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Which is the correct usage?

  1. He is reaching the mountains.
  2. He is reaching to the mountains.

We usually say, he is driving to reach the mountains. I am just wondering, if "reaching to" is also correct in my above sentence.

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These 3 sentences mean 3 different things. None mean the same.

He is reaching the mountains

means he's arriving at the mountains now.

He is reaching to the mountains

means he is extending his arm out to grasp the mountains. Must have big hands and long arms. Or small mountains.

What you 'usually say'

He is driving to reach the mountains

means he's on his way but hasn't yet reached the mountains.

So your usage is only correct if you meant to say something different than you 'usually say'.

  • Your first interpretation has made me little confused. If "he is reaching the mountains" means that he has arrived in the mountains, then what is the difference between "he is reaching the mountains" and "he has reached to the mountains"? Do we also say "he has reached the mountains"? – vinnieflores9000 Apr 4 '16 at 5:09
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    @vinnieflores9000: you've not understood that "reach" has two completely different meanings, ably explained in the above answer. The meaning in your first sentence is "arrive", while the meaning in the second sentence is "stretch out" or "extend". Your comment also confuses past and present: we say "he is reaching" if he's now in the process of arriving, but we use "he has reached" if he arrived some time in the past. – Chappo Says Reinstate Monica Apr 4 '16 at 9:39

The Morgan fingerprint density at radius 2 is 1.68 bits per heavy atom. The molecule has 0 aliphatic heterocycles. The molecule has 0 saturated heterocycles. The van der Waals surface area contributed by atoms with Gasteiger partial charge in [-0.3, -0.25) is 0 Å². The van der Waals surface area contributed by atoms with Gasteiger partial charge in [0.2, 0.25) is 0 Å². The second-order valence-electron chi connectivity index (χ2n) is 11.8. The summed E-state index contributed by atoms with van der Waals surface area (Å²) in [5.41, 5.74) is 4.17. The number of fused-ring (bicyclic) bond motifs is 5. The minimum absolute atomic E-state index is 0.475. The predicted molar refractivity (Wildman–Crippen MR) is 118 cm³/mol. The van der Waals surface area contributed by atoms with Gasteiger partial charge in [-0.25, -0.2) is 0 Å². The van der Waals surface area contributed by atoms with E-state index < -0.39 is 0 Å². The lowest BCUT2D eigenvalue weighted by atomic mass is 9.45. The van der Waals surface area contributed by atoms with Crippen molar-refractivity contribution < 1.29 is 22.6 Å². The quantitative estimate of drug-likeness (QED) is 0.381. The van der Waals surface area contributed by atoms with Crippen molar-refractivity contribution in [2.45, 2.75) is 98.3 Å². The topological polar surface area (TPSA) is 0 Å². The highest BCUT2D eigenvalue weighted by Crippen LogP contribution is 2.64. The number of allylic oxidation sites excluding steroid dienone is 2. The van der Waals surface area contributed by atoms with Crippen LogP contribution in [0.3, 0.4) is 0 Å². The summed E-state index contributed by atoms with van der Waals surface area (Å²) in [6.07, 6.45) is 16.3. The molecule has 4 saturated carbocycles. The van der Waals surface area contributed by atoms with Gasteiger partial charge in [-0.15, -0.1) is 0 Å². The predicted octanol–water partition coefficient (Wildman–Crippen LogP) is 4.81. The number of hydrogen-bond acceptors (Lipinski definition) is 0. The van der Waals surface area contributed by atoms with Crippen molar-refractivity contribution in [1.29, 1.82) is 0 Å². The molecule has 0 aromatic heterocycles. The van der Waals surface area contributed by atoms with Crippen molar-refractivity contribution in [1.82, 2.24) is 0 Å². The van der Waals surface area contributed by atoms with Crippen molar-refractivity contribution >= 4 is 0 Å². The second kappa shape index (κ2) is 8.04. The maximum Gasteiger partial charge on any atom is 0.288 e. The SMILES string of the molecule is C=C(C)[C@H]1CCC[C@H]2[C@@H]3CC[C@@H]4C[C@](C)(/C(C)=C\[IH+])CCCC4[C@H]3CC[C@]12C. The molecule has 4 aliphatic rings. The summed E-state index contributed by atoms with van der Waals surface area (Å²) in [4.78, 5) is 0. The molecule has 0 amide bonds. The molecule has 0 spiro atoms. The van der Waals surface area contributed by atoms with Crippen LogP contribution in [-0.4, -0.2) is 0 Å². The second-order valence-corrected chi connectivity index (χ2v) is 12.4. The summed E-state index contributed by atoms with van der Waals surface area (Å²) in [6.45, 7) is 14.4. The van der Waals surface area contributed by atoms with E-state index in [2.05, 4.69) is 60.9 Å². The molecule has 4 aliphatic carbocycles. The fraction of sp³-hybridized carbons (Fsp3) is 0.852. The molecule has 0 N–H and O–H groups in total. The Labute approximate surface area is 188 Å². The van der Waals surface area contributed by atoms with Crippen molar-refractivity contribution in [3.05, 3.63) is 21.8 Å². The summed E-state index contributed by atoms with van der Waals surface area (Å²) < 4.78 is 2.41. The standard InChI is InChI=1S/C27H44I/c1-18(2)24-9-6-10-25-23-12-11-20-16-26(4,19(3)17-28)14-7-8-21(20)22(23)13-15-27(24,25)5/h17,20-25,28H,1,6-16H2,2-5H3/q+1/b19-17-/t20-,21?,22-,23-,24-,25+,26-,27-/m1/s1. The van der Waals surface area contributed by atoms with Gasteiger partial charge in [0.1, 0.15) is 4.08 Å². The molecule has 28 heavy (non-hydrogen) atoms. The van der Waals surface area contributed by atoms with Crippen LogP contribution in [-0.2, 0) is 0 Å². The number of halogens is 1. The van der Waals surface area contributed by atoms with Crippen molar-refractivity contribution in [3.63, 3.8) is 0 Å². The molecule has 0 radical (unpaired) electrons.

• To be a bit more specific, the second usage can either mean "stretch out", as in "he is stretching out his arm in the direction of the mountains", or it can mean "extend", as in "his gigantic body is extending from here all the way to the mountains." :-) – Chappo Says Reinstate Monica Apr 4 '16 at 9:46

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